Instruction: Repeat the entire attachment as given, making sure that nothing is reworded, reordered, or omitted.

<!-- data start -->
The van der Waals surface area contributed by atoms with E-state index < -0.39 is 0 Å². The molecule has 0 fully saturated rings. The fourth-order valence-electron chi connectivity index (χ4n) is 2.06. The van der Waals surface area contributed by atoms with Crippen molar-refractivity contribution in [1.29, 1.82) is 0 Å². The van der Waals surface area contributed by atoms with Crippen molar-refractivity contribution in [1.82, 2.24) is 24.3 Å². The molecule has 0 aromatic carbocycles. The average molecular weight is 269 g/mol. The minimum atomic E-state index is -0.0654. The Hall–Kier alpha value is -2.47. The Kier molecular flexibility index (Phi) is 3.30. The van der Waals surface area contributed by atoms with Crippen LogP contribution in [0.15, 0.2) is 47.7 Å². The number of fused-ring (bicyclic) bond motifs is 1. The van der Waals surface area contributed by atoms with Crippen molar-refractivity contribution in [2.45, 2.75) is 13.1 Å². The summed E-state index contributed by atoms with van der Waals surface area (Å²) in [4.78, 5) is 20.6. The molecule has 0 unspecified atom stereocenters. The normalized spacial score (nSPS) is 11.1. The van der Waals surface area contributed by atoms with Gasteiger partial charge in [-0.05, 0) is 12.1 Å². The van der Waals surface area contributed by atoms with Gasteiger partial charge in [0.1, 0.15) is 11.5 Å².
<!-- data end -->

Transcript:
The van der Waals surface area contributed by atoms with E-state index < -0.39 is 0 Å². The molecule has 0 fully saturated rings. The fourth-order valence-electron chi connectivity index (χ4n) is 2.06. The van der Waals surface area contributed by atoms with Crippen molar-refractivity contribution in [1.29, 1.82) is 0 Å². The van der Waals surface area contributed by atoms with Crippen molar-refractivity contribution in [1.82, 2.24) is 24.3 Å². The molecule has 0 aromatic carbocycles. The average molecular weight is 269 g/mol. The minimum atomic E-state index is -0.0654. The Hall–Kier alpha value is -2.47. The Kier molecular flexibility index (Phi) is 3.30. The van der Waals surface area contributed by atoms with Crippen LogP contribution in [0.15, 0.2) is 47.7 Å². The number of fused-ring (bicyclic) bond motifs is 1. The van der Waals surface area contributed by atoms with Crippen molar-refractivity contribution in [2.45, 2.75) is 13.1 Å². The summed E-state index contributed by atoms with van der Waals surface area (Å²) in [4.78, 5) is 20.6. The molecule has 0 unspecified atom stereocenters. The normalized spacial score (nSPS) is 11.1. The van der Waals surface area contributed by atoms with Gasteiger partial charge in [-0.05, 0) is 12.1 Å². The van der Waals surface area contributed by atoms with Gasteiger partial charge in [0.1, 0.15) is 11.5 Å².